Many of the resources required by printers suddenly became difficult to find or denied to them completely as they were diverted towards war production.
Even so postcards continued to be manufactured and purchased for they played an important role in keeping up wartime morale, and were also an important tool in spreading propaganda.
The war years themselves really need to be looked at as a closed interim period in regard to postcards, for the surrounding events did not follow any sort of historical progression.
While the new circumstances had great influence on postcards, they just suddenly appeared and then ended.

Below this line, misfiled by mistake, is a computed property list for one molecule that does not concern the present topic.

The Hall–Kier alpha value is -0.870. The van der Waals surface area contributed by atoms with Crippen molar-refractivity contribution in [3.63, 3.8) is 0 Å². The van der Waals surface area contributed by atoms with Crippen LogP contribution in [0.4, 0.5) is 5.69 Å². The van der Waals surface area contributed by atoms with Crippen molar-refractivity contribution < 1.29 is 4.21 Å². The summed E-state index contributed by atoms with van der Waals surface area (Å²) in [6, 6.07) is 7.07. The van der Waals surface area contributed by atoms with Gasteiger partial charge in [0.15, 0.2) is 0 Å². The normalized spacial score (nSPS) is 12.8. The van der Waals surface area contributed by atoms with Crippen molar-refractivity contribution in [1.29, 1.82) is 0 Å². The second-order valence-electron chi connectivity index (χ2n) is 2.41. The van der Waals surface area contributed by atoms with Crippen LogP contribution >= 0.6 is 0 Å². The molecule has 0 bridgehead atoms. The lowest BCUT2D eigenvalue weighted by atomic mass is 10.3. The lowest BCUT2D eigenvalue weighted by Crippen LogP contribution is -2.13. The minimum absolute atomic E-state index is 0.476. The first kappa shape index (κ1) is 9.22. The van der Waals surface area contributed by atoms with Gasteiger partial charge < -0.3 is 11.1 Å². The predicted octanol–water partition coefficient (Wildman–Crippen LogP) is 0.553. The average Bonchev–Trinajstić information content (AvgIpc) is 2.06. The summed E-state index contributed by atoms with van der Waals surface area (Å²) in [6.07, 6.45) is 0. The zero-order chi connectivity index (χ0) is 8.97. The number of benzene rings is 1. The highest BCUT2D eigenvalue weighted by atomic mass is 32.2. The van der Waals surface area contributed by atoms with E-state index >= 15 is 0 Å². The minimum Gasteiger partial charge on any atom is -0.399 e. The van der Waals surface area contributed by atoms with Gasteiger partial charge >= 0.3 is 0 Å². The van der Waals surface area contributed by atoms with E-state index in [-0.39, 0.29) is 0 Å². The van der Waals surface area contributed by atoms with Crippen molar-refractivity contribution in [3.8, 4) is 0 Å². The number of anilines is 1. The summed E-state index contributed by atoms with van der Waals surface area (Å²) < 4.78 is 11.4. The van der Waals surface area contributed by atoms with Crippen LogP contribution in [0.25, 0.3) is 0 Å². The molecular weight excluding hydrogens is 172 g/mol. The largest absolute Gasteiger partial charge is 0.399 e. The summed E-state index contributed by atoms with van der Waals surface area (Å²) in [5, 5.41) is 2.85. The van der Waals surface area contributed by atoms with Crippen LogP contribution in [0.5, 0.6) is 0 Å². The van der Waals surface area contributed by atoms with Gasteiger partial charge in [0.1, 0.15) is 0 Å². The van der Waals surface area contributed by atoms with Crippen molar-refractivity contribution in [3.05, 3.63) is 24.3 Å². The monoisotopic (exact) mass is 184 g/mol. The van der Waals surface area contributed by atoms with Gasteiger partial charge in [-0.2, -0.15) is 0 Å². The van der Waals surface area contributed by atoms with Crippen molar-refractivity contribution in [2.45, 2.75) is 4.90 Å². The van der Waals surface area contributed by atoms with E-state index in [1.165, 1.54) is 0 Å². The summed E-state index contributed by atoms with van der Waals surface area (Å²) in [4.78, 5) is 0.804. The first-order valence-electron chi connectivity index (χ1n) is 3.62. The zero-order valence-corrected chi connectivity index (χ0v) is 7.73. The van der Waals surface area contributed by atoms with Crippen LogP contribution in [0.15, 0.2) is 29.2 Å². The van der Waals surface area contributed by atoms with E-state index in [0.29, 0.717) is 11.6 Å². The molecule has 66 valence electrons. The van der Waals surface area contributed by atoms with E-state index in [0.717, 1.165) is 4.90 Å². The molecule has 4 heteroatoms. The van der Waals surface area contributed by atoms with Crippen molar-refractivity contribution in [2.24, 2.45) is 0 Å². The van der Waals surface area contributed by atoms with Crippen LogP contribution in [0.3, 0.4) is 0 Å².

Ordinary view-cards for tourists had become the dominant trend leaving news events to be covered by other media.
By 1913 the postcard market had bottomed out as cards were dumped at discount prices, and poorer quality cards were already beginning to become dominant.Postcard subjects reflected this attitude by becoming generally light in nature.While the San Francisco earthquake caused a multitude of postcard images to be produced, the more widespread disaster of the great 1927 Mississippi flood just nineteen years later barely had any effect on card production.Despite the difficulties of producing cards in wartime, printers also found new opportunities as new needs arose.On top of already declining postcard sales spurred by high tariffs, the flow of cards from Germany and Austria-Hungary were cut off from the American market by the war.